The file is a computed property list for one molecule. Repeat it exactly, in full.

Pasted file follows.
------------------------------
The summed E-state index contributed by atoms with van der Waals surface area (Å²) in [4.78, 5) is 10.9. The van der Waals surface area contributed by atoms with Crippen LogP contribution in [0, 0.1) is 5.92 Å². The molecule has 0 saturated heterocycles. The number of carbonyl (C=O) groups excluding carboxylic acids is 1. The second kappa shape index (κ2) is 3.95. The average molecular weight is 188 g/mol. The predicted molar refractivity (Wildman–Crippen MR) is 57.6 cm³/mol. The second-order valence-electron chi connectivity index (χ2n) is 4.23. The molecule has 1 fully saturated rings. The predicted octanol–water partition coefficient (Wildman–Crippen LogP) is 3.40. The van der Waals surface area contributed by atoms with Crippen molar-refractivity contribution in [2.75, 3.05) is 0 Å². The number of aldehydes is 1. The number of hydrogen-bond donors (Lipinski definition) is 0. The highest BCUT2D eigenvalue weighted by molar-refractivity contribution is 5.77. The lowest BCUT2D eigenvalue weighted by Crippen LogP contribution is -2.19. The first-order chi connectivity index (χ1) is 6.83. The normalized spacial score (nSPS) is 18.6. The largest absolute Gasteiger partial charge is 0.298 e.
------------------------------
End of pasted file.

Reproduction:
The summed E-state index contributed by atoms with van der Waals surface area (Å²) in [4.78, 5) is 10.9. The van der Waals surface area contributed by atoms with Crippen LogP contribution in [0, 0.1) is 5.92 Å². The molecule has 0 saturated heterocycles. The number of carbonyl (C=O) groups excluding carboxylic acids is 1. The second kappa shape index (κ2) is 3.95. The average molecular weight is 188 g/mol. The predicted molar refractivity (Wildman–Crippen MR) is 57.6 cm³/mol. The second-order valence-electron chi connectivity index (χ2n) is 4.23. The molecule has 1 fully saturated rings. The predicted octanol–water partition coefficient (Wildman–Crippen LogP) is 3.40. The van der Waals surface area contributed by atoms with Crippen molar-refractivity contribution in [2.75, 3.05) is 0 Å². The number of aldehydes is 1. The number of hydrogen-bond donors (Lipinski definition) is 0. The highest BCUT2D eigenvalue weighted by molar-refractivity contribution is 5.77. The lowest BCUT2D eigenvalue weighted by Crippen LogP contribution is -2.19. The first-order chi connectivity index (χ1) is 6.83. The normalized spacial score (nSPS) is 18.6. The largest absolute Gasteiger partial charge is 0.298 e.